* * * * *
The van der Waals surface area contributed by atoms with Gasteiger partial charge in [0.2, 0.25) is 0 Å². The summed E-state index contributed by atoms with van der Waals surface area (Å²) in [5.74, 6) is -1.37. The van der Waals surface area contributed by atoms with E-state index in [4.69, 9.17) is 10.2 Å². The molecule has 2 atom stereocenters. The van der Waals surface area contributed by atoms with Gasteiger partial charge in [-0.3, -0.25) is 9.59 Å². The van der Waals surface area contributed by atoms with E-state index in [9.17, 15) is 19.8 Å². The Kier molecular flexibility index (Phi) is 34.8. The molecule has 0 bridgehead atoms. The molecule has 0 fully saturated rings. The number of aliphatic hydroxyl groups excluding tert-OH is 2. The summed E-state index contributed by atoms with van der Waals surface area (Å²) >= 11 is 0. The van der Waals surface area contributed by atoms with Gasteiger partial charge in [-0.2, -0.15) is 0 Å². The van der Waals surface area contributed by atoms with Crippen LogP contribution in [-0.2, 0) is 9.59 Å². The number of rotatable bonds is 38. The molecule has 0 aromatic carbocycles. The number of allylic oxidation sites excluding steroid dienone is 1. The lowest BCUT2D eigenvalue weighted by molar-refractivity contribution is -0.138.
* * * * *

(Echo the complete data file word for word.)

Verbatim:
The van der Waals surface area contributed by atoms with Gasteiger partial charge in [0.2, 0.25) is 0 Å². The summed E-state index contributed by atoms with van der Waals surface area (Å²) in [5.74, 6) is -1.37. The van der Waals surface area contributed by atoms with E-state index in [4.69, 9.17) is 10.2 Å². The molecule has 2 atom stereocenters. The van der Waals surface area contributed by atoms with Gasteiger partial charge in [-0.3, -0.25) is 9.59 Å². The van der Waals surface area contributed by atoms with E-state index in [9.17, 15) is 19.8 Å². The Kier molecular flexibility index (Phi) is 34.8. The molecule has 0 bridgehead atoms. The molecule has 0 fully saturated rings. The number of aliphatic hydroxyl groups excluding tert-OH is 2. The summed E-state index contributed by atoms with van der Waals surface area (Å²) >= 11 is 0. The van der Waals surface area contributed by atoms with Gasteiger partial charge in [-0.2, -0.15) is 0 Å². The van der Waals surface area contributed by atoms with Crippen LogP contribution in [-0.2, 0) is 9.59 Å². The number of rotatable bonds is 38. The molecule has 0 aromatic carbocycles. The number of allylic oxidation sites excluding steroid dienone is 1. The lowest BCUT2D eigenvalue weighted by molar-refractivity contribution is -0.138.